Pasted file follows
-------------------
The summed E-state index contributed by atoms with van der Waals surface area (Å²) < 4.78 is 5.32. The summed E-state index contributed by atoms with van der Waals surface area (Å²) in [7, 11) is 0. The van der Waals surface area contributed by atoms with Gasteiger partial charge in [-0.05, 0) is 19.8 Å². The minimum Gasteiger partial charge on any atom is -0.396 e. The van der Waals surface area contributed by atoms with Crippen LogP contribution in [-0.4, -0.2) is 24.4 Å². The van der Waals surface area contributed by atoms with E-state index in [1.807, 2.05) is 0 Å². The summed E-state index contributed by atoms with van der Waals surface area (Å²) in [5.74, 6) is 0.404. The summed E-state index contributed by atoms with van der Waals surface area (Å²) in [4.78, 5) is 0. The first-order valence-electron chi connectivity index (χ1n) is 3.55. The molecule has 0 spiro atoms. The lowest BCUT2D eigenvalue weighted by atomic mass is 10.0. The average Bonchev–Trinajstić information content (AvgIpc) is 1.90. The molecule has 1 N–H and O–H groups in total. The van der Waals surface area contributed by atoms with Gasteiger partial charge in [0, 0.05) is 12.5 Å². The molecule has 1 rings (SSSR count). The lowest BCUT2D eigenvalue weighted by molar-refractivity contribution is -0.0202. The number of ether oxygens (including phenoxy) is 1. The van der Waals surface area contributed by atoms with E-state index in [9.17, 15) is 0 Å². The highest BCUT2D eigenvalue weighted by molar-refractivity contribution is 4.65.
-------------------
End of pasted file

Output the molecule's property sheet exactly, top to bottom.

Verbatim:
The summed E-state index contributed by atoms with van der Waals surface area (Å²) < 4.78 is 5.32. The summed E-state index contributed by atoms with van der Waals surface area (Å²) in [7, 11) is 0. The van der Waals surface area contributed by atoms with Gasteiger partial charge in [-0.05, 0) is 19.8 Å². The minimum Gasteiger partial charge on any atom is -0.396 e. The van der Waals surface area contributed by atoms with Crippen LogP contribution in [-0.4, -0.2) is 24.4 Å². The van der Waals surface area contributed by atoms with E-state index in [1.807, 2.05) is 0 Å². The summed E-state index contributed by atoms with van der Waals surface area (Å²) in [5.74, 6) is 0.404. The summed E-state index contributed by atoms with van der Waals surface area (Å²) in [4.78, 5) is 0. The first-order valence-electron chi connectivity index (χ1n) is 3.55. The molecule has 0 spiro atoms. The lowest BCUT2D eigenvalue weighted by atomic mass is 10.0. The average Bonchev–Trinajstić information content (AvgIpc) is 1.90. The molecule has 1 N–H and O–H groups in total. The van der Waals surface area contributed by atoms with Gasteiger partial charge in [0, 0.05) is 12.5 Å². The molecule has 1 rings (SSSR count). The lowest BCUT2D eigenvalue weighted by molar-refractivity contribution is -0.0202. The number of ether oxygens (including phenoxy) is 1. The van der Waals surface area contributed by atoms with E-state index in [9.17, 15) is 0 Å². The highest BCUT2D eigenvalue weighted by molar-refractivity contribution is 4.65.